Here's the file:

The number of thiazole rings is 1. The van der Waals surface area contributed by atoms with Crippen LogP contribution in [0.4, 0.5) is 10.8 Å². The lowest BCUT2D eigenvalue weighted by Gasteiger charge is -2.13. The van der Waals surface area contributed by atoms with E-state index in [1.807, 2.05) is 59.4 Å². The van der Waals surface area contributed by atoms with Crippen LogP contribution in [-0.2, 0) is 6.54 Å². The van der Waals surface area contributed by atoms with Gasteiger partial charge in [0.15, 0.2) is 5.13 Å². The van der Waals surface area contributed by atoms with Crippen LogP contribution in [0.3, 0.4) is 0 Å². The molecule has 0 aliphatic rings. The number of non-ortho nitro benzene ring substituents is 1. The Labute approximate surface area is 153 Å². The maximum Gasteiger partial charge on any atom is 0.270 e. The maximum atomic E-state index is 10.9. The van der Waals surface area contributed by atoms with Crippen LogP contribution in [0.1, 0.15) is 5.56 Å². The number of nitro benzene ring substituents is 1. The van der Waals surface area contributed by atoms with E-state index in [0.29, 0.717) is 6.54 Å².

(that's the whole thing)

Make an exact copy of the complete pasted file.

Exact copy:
The number of thiazole rings is 1. The van der Waals surface area contributed by atoms with Crippen LogP contribution in [0.4, 0.5) is 10.8 Å². The lowest BCUT2D eigenvalue weighted by Gasteiger charge is -2.13. The van der Waals surface area contributed by atoms with E-state index in [1.807, 2.05) is 59.4 Å². The van der Waals surface area contributed by atoms with Crippen LogP contribution in [-0.2, 0) is 6.54 Å². The van der Waals surface area contributed by atoms with Gasteiger partial charge in [0.15, 0.2) is 5.13 Å². The van der Waals surface area contributed by atoms with Crippen LogP contribution in [0.3, 0.4) is 0 Å². The molecule has 0 aliphatic rings. The number of non-ortho nitro benzene ring substituents is 1. The Labute approximate surface area is 153 Å². The maximum Gasteiger partial charge on any atom is 0.270 e. The maximum atomic E-state index is 10.9. The van der Waals surface area contributed by atoms with Crippen LogP contribution in [0.1, 0.15) is 5.56 Å². The number of nitro benzene ring substituents is 1. The van der Waals surface area contributed by atoms with E-state index in [0.29, 0.717) is 6.54 Å².